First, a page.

See also:fine powder when it is ready for use in the ordinary way .
Many preparations on themarket are of course not pure cocoa but contain admixtures of various starchy and other bodies . The shells of the beans separated by the winnowing process contain theobromine, and their infusion with water is sometimes used as a substitute for
See also:coffee, under the name " miserabile." More recently they have been put to
See also:good account as a
See also:cattle food . In the preparation of chocolate the preliminary processes of cleaning, sorting, roasting and removing the shells, and grinding the nibs, are followed as for cocoa . The fat, however, is not extracted, but
See also:sugar, and sometimes other materials also, are added to the ground pasty mass, together with suitable flavouring materials, as for example
See also:vanilla . The greatest care is taken in the process and elaborate grinding and mixing machinery employed . The final result is a semi-liquid mass which is moulded into the
See also:familiar tablets or other forms in which chocolate comes on the market . Cocoa as a beverage has a similar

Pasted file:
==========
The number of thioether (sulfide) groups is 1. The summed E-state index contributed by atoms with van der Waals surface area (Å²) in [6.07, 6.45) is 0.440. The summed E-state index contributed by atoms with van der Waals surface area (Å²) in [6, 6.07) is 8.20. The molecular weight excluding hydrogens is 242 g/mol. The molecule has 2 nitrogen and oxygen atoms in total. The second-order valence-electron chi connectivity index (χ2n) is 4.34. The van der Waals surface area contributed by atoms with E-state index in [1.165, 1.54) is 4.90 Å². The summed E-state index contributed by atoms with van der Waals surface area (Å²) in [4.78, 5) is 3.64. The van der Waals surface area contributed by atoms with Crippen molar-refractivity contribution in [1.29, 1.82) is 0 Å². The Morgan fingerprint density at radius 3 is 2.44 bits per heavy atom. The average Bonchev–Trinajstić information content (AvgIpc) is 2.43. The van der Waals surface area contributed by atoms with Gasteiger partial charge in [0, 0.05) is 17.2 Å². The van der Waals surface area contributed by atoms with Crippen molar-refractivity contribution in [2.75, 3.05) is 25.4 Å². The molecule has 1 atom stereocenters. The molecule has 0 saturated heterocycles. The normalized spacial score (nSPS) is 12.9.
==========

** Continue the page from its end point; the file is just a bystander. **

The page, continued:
See also:action to
See also:tea and coffee, inasmuch as the physiological properties of all three are due to the alkaloids and volatile oils they contain . Tea and coffee both contain the
See also:alkaloid caffeine, whilst cocoa contains theobromine . In tea and coffee, however, we only drink an infusion of the leaves or seeds, whilst in cocoa the whole material is taken in a state of very fine suspension, and as the preceding analysis indicates, the cocoa bean, even with the fat extracted, is of high nutritive value . Cacao-consuming Countries.—The principal cacao-consuming countries are indicated below, which gives the imports into the countries named for 1905 . These figures, as also those on production, are taken from Der
See also:Gordian . Tons (loon kilos) .
See also:United States of America 34,958 Germany . 29,663 France . . 21,748 United
See also:Kingdom 21,1(36
See also:Holland . . 19,295 Spain . 6,102
See also:Switzerland 5,218 Belgium 3,019
See also:Austria Hungary 2,668 Russia . 2,230 Denmark 1,125 Carry forward . 147,132 Ceylon . Dutch East Indies . Total, Asia Other countries 1905 (tons) . 1901 (tons) . 2697 1277 Tons (moo kilos.) Brought forward . 147,132 Italy 971 Sweden 900
See also:Canada .
See also:Australia 600 Norway,
See also:Portugal and Finland . 692 Total . 150,995 During
See also:recent years the use of cocoa has increased rapidly in some countries . The following table gives the increase per cent in consumption in 1905 over that in 1901 for the five chief consumers: Per cent . United States . 70 Germany . 61 France . . 21 United Kingdom . . T 1 Holland 34 (A . B . R.; W . G .
COCO DE MER, or DOUBLE
COCOMA, or CUCAMAS